Thoughts from a Coffeeshop


People are boring. We avidly resist change. We find comfort in routine and familiar scents.

We tell ourselves that that we are unique, one of a kind. There is comfort in telling ourselves that we are here for a reason, and that we are put here in order to fulfill some pre-planned destiny.

But aren’t we just pouring gravel and plopping buildings on top of our ancestors’ footsteps and then walking around like we are some sort of hero?





I watched as the autumn wind carried the golden leaves down and away, and wondered how time had managed to pass so quickly and to take so much with it.



I am currently obsessed with a passage from a book we are reading for English class. It is a novella titled Reunion by Fred Uhlman. ‘Tis one of the best things I’ve ever read in any English class.

“Now the crucial question no longer seemed to be what life was, but what one was to do with this valueless, yet somehow uniquely valuable life. How should one spend it? To what end? For our own good alone? For the good of man kind? How was one to make the best of this bad job?”

I have yet to find an answer to that one, Hans.



Make sure you get up in the morning so that your brother won’t be late for school; this is how you heat up your brother’s lunch; this is how you make him his French toast bagel for breakfast; don’t leave any homework to do in morning, you simply won’t have the time; did you finish studying?; you should really go check with your tutor about meeting times this Saturday; should I email him for you or should you email him?; why don’t you email him; have a good day at school, sweetie, make sure to look over your math test, don’t make any careless mistakes;  call home when you are ready to come home; actually, let’s try to plan your schedule around your younger sister’s, because I don’t have time to make two trips tonight; how was your day?; how was your math test?; I won’t know until it’s graded; this is what I would do if I were in your situation; didn’t you already go for a run today?; this is why you should listen to me; you don’t want to get sick, you have essays to write; this is how you shut your laptop cover when it’s distracting you; I’m just writing that essay we were taking about; your friend called again today about the concert; yes, I know you want to go; tell her you’ll get back to her during the weekend; do you realize how lucky you are to be the oldest child?; your sister admires you; your brother admires you; your cousins and aunts and uncles are proud of you;  tell me your plans for tomorrow; this is what time you should go to sleep tonight; why are you still up?; nothing is more valuable that your sleep and your health; goodnight; this is how you make sure to set your alarm clock for the right time tomorrow morning.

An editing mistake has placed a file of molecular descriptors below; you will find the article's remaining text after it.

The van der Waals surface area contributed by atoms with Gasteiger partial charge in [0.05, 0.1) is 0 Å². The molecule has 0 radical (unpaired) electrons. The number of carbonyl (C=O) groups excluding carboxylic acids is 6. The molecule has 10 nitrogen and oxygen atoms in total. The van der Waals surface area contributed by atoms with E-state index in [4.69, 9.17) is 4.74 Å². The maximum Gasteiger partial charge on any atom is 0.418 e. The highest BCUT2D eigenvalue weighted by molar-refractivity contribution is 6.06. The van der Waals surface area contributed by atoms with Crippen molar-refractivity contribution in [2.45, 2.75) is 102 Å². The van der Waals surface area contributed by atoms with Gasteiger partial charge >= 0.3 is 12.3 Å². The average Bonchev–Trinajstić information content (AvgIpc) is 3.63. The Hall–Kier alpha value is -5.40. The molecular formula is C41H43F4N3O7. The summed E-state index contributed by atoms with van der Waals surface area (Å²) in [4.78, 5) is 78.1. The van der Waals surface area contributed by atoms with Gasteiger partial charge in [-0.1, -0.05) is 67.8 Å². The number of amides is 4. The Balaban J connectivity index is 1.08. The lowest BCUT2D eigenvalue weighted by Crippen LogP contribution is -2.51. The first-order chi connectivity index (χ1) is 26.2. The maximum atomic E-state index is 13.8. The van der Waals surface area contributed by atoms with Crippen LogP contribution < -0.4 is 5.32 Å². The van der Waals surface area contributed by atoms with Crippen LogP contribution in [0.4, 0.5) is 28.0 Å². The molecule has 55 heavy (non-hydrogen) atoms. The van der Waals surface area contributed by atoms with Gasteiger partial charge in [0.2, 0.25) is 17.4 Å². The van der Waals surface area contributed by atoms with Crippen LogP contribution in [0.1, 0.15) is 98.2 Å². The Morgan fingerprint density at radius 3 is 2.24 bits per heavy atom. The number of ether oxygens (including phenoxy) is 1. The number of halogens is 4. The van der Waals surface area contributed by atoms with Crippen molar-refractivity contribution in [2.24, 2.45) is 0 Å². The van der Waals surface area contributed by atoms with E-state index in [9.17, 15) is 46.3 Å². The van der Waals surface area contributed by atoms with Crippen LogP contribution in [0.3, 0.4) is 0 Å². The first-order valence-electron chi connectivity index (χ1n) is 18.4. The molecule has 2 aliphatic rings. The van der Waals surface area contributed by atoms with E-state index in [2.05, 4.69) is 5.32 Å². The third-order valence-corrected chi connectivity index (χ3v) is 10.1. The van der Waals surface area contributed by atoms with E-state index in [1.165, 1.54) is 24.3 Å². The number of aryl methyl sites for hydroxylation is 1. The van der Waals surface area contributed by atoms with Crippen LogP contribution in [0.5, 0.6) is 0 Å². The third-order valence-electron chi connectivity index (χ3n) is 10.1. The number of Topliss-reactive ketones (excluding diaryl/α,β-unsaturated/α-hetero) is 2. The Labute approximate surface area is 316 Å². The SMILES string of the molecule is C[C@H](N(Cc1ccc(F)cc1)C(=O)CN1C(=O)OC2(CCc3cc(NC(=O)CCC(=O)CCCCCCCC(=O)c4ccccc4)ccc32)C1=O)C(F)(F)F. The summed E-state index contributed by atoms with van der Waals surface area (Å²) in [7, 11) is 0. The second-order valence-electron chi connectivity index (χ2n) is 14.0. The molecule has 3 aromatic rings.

Together They were Infinite: A Comparison of Hazel and Augustus


Hazel Grace Lancaster and Augustus Waters, the two main characters in The Fault in Our Stars by John Green, first met at Cancer Kid Support Group. Support group was a place where kids who were ill came to meet other kids who were will, to pray for each other and to appear to be okay, for each other’s sake. Hazel and Augustus had accepted the fact that their lives were not going to outlast most teenagers. Once they met, however, Hazel and Augustus found themselves discovering beautiful things during the time that they had each been blessed with.

Like many people, Hazel and Augustus saw life and death as a clear beginning and end. Yet, their views on the time in between the beginning and end differed. As far as Hazel Grace knew, her endpoint could have arrived at any unexpected moment.